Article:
Figure 10 shows the average number of tropical cyclones and the ACE from El Niño, neutral and La Niña years. In the western Pacific basin (Fig. 10a), there is no clear change in tropical cyclone counts compared with the variation of the ACE between El Niño and La Niña years. FGOALS-f3-H can capture these features in the observations; in particular, the simulation of the ACE is better than in FGOALS-f3-L. In the eastern Pacific basin (Fig. 10b), FGOALS-f3 can capture the variation in tropical cyclone activities from El Niño to La Niña years, but the decreasing trend of tropical cyclone counts and the ACE in FGOALS-f3-L/H is weaker than in the observations. In the observations for the northern Atlantic basin (Fig. 10c), there are more intense tropical cyclone events in La Niña years. FGOALS-f3 can reproduce the impact of the ENSO on tropical cyclone activity in the northern Atlantic Ocean and the simulated performance of tropical cyclones in FGOALS-f3-H is better than that in FGOALS-f3-L.

https://gmd.copernicus.org/articles/14/6113/2021/gmd-14-6113-2021-f10

Figure 10Bar chart showing the average number of tropical cyclones (left-hand panels) and ACE (right-hand panels) from El Niño (EL), neutral (NE) and La Niña (LA) years in the (a) western Pacific (WP), (b) eastern Pacific (EP) and (c) northern Atlantic (NA) oceans.

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4.2 Large-scale environmental factors

The genesis potential index (GPI; Emanuel et al., 2004) is applied to detect the connection between the genesis of tropical cyclones and large-scale circulation patterns. Camargo et al. (2007) and Walsh et al. (2013) found that the correlation between the GPI and the variation of tropical cyclones in GCMs mainly depends on the horizontal resolution and the similarity between the GPI. The variation in tropical cyclones is increased when the horizontal resolution is increased. The GPI used in this work is defined as

(2) GPI = 10 5 vort 850 3 / 2 RH 50 V m 70 1 + 0.1 V shear - 2 ,

where vort850 is the 850 hPa absolute vorticity (s−1), RH is the 600 hPa relative humidity (%), Vm is the maximum potential intensity (Emanuel, 1995), and Vshear is the magnitude of the wind shear between 850 and 200 hPa (m s−1). Vm (the maximum potential intensity) is defined here as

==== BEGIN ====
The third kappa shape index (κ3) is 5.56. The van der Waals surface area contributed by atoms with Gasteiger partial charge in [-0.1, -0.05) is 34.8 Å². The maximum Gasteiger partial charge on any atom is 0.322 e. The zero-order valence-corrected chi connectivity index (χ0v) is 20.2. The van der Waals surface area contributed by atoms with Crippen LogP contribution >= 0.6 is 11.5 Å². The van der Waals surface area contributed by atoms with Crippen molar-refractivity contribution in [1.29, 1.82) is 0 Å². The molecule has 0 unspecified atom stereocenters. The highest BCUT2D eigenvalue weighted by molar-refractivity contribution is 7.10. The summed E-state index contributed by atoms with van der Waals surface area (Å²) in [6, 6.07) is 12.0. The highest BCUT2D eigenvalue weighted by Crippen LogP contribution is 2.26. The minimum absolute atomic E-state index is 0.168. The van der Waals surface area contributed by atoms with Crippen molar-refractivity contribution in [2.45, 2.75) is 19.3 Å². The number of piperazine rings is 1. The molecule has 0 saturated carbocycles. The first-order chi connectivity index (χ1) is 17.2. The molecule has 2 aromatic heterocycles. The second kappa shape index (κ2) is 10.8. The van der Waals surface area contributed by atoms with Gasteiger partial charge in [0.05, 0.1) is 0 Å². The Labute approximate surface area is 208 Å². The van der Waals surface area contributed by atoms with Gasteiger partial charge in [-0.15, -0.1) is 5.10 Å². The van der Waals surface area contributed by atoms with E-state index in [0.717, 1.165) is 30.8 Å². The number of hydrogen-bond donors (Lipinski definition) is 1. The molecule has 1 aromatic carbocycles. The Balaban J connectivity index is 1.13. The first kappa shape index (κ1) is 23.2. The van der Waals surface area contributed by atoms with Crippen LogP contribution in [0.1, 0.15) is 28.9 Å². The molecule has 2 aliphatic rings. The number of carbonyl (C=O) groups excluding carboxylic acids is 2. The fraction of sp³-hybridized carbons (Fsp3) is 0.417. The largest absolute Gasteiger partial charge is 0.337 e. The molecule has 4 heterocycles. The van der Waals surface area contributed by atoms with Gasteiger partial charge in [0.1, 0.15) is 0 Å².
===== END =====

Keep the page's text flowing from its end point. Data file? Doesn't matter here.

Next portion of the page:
(3) V m = C k T s C d T 0 CAPE * - CAPE b ,

where Ck is the exchange coefficient of the enthalpy, Cd is the drag coefficient, Ts is the sea surface temperature, and T0 is the mean outflow temperature. CAPE* is the convective available potential energy of the air lifted from saturation at sea level and CAPEb is the convective available potential energy of the boundary layer air.

Figure 11 shows the biases of the large-scale environmental factors related to tropical cyclone activity between FGOALS-f3 and the observations. The results indicate that the biases in the large-scale environmental factors are decreased in FGOALS-f3 when horizontal resolution is increased from 100 to 25 km, which is related to the biases in the simulated tropical cyclones. For example, the environmental vertical wind shear (VWS) is known to be one of the major factors in the generation and intensity of tropical cyclones (Gray, 1968; Wong and Chan, 2004). An excessive VWS in the eastern Pacific and northern Atlantic oceans can lead to the suppression of the generation and intensity of simulated tropical cyclones in these basins (Fig. 11e), which is consistent with the results for the simulation of tropical cyclones in FGOALS-f3-L (Fig. 3). The results in Fig. 12 show the pattern correlation of each individual part of the GPI. P1 represents the equation 105vort8503/2, P2 represents the equation RH50, P3 represents the equation Vm70 and P4 represents the equation 1+0.1Vshear-2. The results indicate that the pattern correlation coefficients are increased in the northern Indian (Fig. 12a), western Pacific (Fig. 12b), eastern Pacific (Fig. 12c) and northern Atlantic (Fig. 12d) oceans, which is favored by the reduction in the bias of the large-scale circulation patterns.

https://gmd.copernicus.org/articles/14/6113/2021/gmd-14-6113-2021-f11

Figure 11Biases in the large-scale environmental factors related to tropical cyclone activity between FGOALS-f3 and the observations. (a, b) Relative humidity biases at 600 hPa; (c, d) absolute vorticity biases at 850 hPa; (e, f) wind shear biases between 200 and 850 hPa; and (g, h) potential intensity biases.

https://gmd.copernicus.org/articles/14/6113/2021/gmd-14-6113-2021-f12

Figure 12Pattern correlation of annual tropical cyclone GPI between the ERA-Interim dataset and the simulation of FGOALS-f3 at low (blue bars) and high (orange bars) horizontal resolutions in the (a) northern Indian, (b) western Pacific, (c) eastern Pacific and (d) northern Atlantic oceans. P1–P4 represent parts 1–4 of Eq. (2). P1 represents the equation |105vort850|3/2, P2 represents the equation RH50, P3 represents the equation Vm70, and P4 represents the equation 1+0.1Vshear-2.

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5 Discussion

5.1 Impact of physical parameterization and air–sea coupling on tropical cyclones simulated in GCMs